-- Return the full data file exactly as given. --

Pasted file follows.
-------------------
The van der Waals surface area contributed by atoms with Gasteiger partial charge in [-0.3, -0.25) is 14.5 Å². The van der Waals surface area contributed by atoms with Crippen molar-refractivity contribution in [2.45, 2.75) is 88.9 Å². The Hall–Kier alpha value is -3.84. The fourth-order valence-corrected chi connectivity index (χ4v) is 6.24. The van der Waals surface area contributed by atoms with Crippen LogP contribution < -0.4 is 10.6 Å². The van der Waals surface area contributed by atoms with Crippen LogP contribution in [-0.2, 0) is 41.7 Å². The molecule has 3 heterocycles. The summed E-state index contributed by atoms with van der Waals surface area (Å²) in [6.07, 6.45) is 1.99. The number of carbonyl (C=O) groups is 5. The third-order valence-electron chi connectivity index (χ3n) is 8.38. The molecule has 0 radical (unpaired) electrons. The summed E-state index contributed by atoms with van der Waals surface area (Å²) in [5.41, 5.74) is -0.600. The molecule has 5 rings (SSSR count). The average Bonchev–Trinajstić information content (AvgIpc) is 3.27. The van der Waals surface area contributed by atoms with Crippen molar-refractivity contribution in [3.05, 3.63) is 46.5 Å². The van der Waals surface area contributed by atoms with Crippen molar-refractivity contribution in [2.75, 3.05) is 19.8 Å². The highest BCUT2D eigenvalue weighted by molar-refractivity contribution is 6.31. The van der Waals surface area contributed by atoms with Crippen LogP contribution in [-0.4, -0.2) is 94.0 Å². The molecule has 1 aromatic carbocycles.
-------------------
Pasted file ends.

The van der Waals surface area contributed by atoms with Gasteiger partial charge in [-0.3, -0.25) is 14.5 Å². The van der Waals surface area contributed by atoms with Crippen molar-refractivity contribution in [2.45, 2.75) is 88.9 Å². The Hall–Kier alpha value is -3.84. The fourth-order valence-corrected chi connectivity index (χ4v) is 6.24. The van der Waals surface area contributed by atoms with Crippen LogP contribution < -0.4 is 10.6 Å². The van der Waals surface area contributed by atoms with Crippen LogP contribution in [-0.2, 0) is 41.7 Å². The molecule has 3 heterocycles. The summed E-state index contributed by atoms with van der Waals surface area (Å²) in [6.07, 6.45) is 1.99. The number of carbonyl (C=O) groups is 5. The third-order valence-electron chi connectivity index (χ3n) is 8.38. The molecule has 0 radical (unpaired) electrons. The summed E-state index contributed by atoms with van der Waals surface area (Å²) in [5.41, 5.74) is -0.600. The molecule has 5 rings (SSSR count). The average Bonchev–Trinajstić information content (AvgIpc) is 3.27. The van der Waals surface area contributed by atoms with Crippen molar-refractivity contribution in [3.05, 3.63) is 46.5 Å². The van der Waals surface area contributed by atoms with Crippen molar-refractivity contribution in [2.75, 3.05) is 19.8 Å². The highest BCUT2D eigenvalue weighted by molar-refractivity contribution is 6.31. The van der Waals surface area contributed by atoms with Crippen LogP contribution in [-0.4, -0.2) is 94.0 Å². The molecule has 1 aromatic carbocycles.